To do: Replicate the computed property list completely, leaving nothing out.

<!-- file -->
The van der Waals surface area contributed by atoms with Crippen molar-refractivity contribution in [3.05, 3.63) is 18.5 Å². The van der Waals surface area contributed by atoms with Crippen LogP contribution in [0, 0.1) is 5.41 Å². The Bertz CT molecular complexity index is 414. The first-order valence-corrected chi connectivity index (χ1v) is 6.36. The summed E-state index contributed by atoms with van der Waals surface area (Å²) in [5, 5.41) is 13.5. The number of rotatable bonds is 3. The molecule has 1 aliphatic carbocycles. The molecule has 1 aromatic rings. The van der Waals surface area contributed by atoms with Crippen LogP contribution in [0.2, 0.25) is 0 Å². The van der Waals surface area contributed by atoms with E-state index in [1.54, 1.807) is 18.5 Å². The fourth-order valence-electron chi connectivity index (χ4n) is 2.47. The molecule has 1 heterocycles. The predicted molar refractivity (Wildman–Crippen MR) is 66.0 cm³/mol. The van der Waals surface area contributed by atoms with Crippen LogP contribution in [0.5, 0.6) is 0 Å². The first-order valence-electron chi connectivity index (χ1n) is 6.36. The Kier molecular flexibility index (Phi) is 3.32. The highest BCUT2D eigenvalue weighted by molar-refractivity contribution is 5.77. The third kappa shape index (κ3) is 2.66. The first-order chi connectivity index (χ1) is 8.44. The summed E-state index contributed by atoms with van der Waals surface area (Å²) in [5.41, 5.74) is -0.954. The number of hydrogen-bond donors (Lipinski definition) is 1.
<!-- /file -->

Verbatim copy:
The van der Waals surface area contributed by atoms with Crippen molar-refractivity contribution in [3.05, 3.63) is 18.5 Å². The van der Waals surface area contributed by atoms with Crippen LogP contribution in [0, 0.1) is 5.41 Å². The Bertz CT molecular complexity index is 414. The first-order valence-corrected chi connectivity index (χ1v) is 6.36. The summed E-state index contributed by atoms with van der Waals surface area (Å²) in [5, 5.41) is 13.5. The number of rotatable bonds is 3. The molecule has 1 aliphatic carbocycles. The molecule has 1 aromatic rings. The van der Waals surface area contributed by atoms with Crippen LogP contribution in [0.2, 0.25) is 0 Å². The van der Waals surface area contributed by atoms with E-state index in [1.54, 1.807) is 18.5 Å². The fourth-order valence-electron chi connectivity index (χ4n) is 2.47. The molecule has 1 heterocycles. The predicted molar refractivity (Wildman–Crippen MR) is 66.0 cm³/mol. The van der Waals surface area contributed by atoms with Crippen LogP contribution in [0.5, 0.6) is 0 Å². The first-order valence-electron chi connectivity index (χ1n) is 6.36. The Kier molecular flexibility index (Phi) is 3.32. The highest BCUT2D eigenvalue weighted by molar-refractivity contribution is 5.77. The third kappa shape index (κ3) is 2.66. The first-order chi connectivity index (χ1) is 8.44. The summed E-state index contributed by atoms with van der Waals surface area (Å²) in [5.41, 5.74) is -0.954. The number of hydrogen-bond donors (Lipinski definition) is 1.